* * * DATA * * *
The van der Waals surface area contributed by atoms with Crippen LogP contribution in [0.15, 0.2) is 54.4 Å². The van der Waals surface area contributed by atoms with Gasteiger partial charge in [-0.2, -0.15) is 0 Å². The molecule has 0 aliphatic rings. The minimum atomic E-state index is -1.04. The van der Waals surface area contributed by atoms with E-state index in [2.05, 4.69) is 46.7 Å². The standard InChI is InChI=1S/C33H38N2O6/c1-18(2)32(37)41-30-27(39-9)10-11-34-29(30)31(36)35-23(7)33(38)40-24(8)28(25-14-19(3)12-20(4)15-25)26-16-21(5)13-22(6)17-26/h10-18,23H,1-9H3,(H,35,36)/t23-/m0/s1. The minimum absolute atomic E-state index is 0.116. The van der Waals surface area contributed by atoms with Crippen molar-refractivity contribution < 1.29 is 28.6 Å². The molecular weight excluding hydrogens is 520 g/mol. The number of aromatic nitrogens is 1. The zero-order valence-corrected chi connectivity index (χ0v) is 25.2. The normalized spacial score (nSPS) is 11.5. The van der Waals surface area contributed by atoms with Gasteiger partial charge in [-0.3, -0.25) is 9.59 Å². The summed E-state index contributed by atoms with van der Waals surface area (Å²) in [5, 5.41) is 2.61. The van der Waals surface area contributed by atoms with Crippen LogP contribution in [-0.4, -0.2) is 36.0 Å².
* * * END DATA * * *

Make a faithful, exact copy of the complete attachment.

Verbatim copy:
The van der Waals surface area contributed by atoms with Crippen LogP contribution in [0.15, 0.2) is 54.4 Å². The van der Waals surface area contributed by atoms with Gasteiger partial charge in [-0.2, -0.15) is 0 Å². The molecule has 0 aliphatic rings. The minimum atomic E-state index is -1.04. The van der Waals surface area contributed by atoms with E-state index in [2.05, 4.69) is 46.7 Å². The standard InChI is InChI=1S/C33H38N2O6/c1-18(2)32(37)41-30-27(39-9)10-11-34-29(30)31(36)35-23(7)33(38)40-24(8)28(25-14-19(3)12-20(4)15-25)26-16-21(5)13-22(6)17-26/h10-18,23H,1-9H3,(H,35,36)/t23-/m0/s1. The minimum absolute atomic E-state index is 0.116. The van der Waals surface area contributed by atoms with Crippen molar-refractivity contribution < 1.29 is 28.6 Å². The molecular weight excluding hydrogens is 520 g/mol. The number of aromatic nitrogens is 1. The zero-order valence-corrected chi connectivity index (χ0v) is 25.2. The normalized spacial score (nSPS) is 11.5. The van der Waals surface area contributed by atoms with Gasteiger partial charge in [-0.3, -0.25) is 9.59 Å². The summed E-state index contributed by atoms with van der Waals surface area (Å²) in [5, 5.41) is 2.61. The van der Waals surface area contributed by atoms with Crippen LogP contribution in [-0.4, -0.2) is 36.0 Å².